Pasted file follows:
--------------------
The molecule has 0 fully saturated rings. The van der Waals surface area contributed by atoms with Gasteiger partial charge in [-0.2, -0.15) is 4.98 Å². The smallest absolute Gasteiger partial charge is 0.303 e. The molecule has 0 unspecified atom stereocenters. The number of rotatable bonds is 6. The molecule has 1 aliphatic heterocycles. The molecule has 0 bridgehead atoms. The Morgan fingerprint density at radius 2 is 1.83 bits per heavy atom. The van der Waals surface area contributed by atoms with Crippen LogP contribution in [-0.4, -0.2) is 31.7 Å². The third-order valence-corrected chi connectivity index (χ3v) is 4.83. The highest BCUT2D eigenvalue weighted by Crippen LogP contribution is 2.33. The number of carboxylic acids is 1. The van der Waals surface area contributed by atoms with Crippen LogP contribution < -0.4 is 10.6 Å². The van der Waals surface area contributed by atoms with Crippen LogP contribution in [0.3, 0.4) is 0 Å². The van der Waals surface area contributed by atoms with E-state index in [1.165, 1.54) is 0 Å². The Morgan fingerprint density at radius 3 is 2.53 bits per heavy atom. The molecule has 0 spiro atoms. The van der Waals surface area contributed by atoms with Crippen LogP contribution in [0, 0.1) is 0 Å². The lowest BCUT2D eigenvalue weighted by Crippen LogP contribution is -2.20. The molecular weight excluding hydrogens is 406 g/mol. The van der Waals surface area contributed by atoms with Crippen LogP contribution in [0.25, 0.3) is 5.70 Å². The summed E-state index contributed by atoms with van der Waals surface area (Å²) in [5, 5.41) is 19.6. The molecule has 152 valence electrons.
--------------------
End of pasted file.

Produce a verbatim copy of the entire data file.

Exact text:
The molecule has 0 fully saturated rings. The van der Waals surface area contributed by atoms with Gasteiger partial charge in [-0.2, -0.15) is 4.98 Å². The smallest absolute Gasteiger partial charge is 0.303 e. The molecule has 0 unspecified atom stereocenters. The number of rotatable bonds is 6. The molecule has 1 aliphatic heterocycles. The molecule has 0 bridgehead atoms. The Morgan fingerprint density at radius 2 is 1.83 bits per heavy atom. The van der Waals surface area contributed by atoms with Crippen LogP contribution in [-0.4, -0.2) is 31.7 Å². The third-order valence-corrected chi connectivity index (χ3v) is 4.83. The highest BCUT2D eigenvalue weighted by Crippen LogP contribution is 2.33. The number of carboxylic acids is 1. The van der Waals surface area contributed by atoms with Crippen LogP contribution < -0.4 is 10.6 Å². The van der Waals surface area contributed by atoms with Crippen LogP contribution in [0.3, 0.4) is 0 Å². The van der Waals surface area contributed by atoms with E-state index in [1.165, 1.54) is 0 Å². The Morgan fingerprint density at radius 3 is 2.53 bits per heavy atom. The molecule has 0 spiro atoms. The van der Waals surface area contributed by atoms with Crippen LogP contribution in [0, 0.1) is 0 Å². The lowest BCUT2D eigenvalue weighted by Crippen LogP contribution is -2.20. The molecular weight excluding hydrogens is 406 g/mol. The van der Waals surface area contributed by atoms with Crippen LogP contribution in [0.25, 0.3) is 5.70 Å². The summed E-state index contributed by atoms with van der Waals surface area (Å²) in [5, 5.41) is 19.6. The molecule has 152 valence electrons.